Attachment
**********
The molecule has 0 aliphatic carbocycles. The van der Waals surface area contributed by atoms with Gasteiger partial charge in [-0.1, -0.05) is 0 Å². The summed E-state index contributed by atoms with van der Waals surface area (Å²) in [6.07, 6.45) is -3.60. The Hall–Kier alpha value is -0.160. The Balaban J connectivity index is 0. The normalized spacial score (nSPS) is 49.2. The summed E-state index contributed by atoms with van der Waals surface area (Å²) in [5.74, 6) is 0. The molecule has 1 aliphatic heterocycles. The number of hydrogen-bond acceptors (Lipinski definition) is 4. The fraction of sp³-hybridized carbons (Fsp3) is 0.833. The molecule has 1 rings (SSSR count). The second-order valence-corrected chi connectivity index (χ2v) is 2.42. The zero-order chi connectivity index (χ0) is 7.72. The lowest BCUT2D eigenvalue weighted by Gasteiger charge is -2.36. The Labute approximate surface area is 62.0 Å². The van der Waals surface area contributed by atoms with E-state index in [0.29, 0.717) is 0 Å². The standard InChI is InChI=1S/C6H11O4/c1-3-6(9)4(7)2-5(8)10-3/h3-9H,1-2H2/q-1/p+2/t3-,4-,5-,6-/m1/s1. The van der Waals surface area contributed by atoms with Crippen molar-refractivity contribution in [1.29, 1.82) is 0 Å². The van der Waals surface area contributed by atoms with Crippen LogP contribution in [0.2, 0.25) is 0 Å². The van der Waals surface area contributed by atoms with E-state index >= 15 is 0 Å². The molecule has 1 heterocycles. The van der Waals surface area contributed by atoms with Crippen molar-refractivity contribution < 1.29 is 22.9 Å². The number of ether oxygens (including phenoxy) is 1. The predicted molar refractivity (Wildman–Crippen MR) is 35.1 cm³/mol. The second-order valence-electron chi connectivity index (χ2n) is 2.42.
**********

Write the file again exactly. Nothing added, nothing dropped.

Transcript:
The molecule has 0 aliphatic carbocycles. The van der Waals surface area contributed by atoms with Gasteiger partial charge in [-0.1, -0.05) is 0 Å². The summed E-state index contributed by atoms with van der Waals surface area (Å²) in [6.07, 6.45) is -3.60. The Hall–Kier alpha value is -0.160. The Balaban J connectivity index is 0. The normalized spacial score (nSPS) is 49.2. The summed E-state index contributed by atoms with van der Waals surface area (Å²) in [5.74, 6) is 0. The molecule has 1 aliphatic heterocycles. The number of hydrogen-bond acceptors (Lipinski definition) is 4. The fraction of sp³-hybridized carbons (Fsp3) is 0.833. The molecule has 1 rings (SSSR count). The second-order valence-corrected chi connectivity index (χ2v) is 2.42. The zero-order chi connectivity index (χ0) is 7.72. The lowest BCUT2D eigenvalue weighted by Gasteiger charge is -2.36. The Labute approximate surface area is 62.0 Å². The van der Waals surface area contributed by atoms with E-state index in [0.29, 0.717) is 0 Å². The standard InChI is InChI=1S/C6H11O4/c1-3-6(9)4(7)2-5(8)10-3/h3-9H,1-2H2/q-1/p+2/t3-,4-,5-,6-/m1/s1. The van der Waals surface area contributed by atoms with Crippen molar-refractivity contribution in [1.29, 1.82) is 0 Å². The van der Waals surface area contributed by atoms with Crippen LogP contribution in [0.2, 0.25) is 0 Å². The van der Waals surface area contributed by atoms with E-state index >= 15 is 0 Å². The molecule has 1 heterocycles. The van der Waals surface area contributed by atoms with Crippen molar-refractivity contribution < 1.29 is 22.9 Å². The number of ether oxygens (including phenoxy) is 1. The predicted molar refractivity (Wildman–Crippen MR) is 35.1 cm³/mol. The second-order valence-electron chi connectivity index (χ2n) is 2.42.